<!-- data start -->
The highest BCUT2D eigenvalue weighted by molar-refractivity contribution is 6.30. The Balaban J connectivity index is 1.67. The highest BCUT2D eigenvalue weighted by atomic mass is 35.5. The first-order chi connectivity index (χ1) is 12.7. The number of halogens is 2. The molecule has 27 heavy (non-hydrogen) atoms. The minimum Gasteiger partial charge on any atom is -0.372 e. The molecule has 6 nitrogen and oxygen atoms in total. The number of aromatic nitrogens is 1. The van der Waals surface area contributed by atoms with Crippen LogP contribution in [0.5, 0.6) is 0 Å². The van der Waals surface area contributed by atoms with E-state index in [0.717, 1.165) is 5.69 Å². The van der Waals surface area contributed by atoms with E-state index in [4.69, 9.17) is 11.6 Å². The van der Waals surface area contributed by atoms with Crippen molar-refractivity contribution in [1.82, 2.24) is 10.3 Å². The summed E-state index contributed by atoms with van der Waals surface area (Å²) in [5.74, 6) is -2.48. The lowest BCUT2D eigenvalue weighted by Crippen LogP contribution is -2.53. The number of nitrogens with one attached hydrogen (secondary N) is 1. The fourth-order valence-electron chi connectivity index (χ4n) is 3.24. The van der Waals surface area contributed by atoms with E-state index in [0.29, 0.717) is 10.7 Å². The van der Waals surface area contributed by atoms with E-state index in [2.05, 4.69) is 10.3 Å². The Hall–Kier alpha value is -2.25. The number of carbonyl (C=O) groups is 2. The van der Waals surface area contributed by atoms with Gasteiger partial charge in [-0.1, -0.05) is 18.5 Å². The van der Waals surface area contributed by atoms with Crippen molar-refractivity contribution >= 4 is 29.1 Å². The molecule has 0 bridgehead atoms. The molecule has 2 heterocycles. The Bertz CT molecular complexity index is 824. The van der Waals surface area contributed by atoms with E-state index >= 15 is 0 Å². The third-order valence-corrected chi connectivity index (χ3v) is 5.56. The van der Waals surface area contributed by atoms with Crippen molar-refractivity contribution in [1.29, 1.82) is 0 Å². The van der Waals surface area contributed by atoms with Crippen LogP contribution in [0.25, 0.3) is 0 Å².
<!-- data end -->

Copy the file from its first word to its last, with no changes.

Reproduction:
The highest BCUT2D eigenvalue weighted by molar-refractivity contribution is 6.30. The Balaban J connectivity index is 1.67. The highest BCUT2D eigenvalue weighted by atomic mass is 35.5. The first-order chi connectivity index (χ1) is 12.7. The number of halogens is 2. The molecule has 27 heavy (non-hydrogen) atoms. The minimum Gasteiger partial charge on any atom is -0.372 e. The molecule has 6 nitrogen and oxygen atoms in total. The number of aromatic nitrogens is 1. The van der Waals surface area contributed by atoms with Crippen LogP contribution in [0.5, 0.6) is 0 Å². The van der Waals surface area contributed by atoms with E-state index in [0.717, 1.165) is 5.69 Å². The van der Waals surface area contributed by atoms with E-state index in [4.69, 9.17) is 11.6 Å². The van der Waals surface area contributed by atoms with Crippen molar-refractivity contribution in [1.82, 2.24) is 10.3 Å². The summed E-state index contributed by atoms with van der Waals surface area (Å²) in [5.74, 6) is -2.48. The lowest BCUT2D eigenvalue weighted by Crippen LogP contribution is -2.53. The number of nitrogens with one attached hydrogen (secondary N) is 1. The fourth-order valence-electron chi connectivity index (χ4n) is 3.24. The van der Waals surface area contributed by atoms with E-state index in [0.29, 0.717) is 10.7 Å². The van der Waals surface area contributed by atoms with E-state index in [2.05, 4.69) is 10.3 Å². The Hall–Kier alpha value is -2.25. The number of carbonyl (C=O) groups is 2. The van der Waals surface area contributed by atoms with Gasteiger partial charge in [-0.1, -0.05) is 18.5 Å². The van der Waals surface area contributed by atoms with Crippen molar-refractivity contribution >= 4 is 29.1 Å². The molecule has 0 bridgehead atoms. The molecule has 2 heterocycles. The Bertz CT molecular complexity index is 824. The van der Waals surface area contributed by atoms with E-state index >= 15 is 0 Å². The third-order valence-corrected chi connectivity index (χ3v) is 5.56. The van der Waals surface area contributed by atoms with Crippen molar-refractivity contribution in [1.29, 1.82) is 0 Å². The van der Waals surface area contributed by atoms with Crippen LogP contribution in [0.25, 0.3) is 0 Å².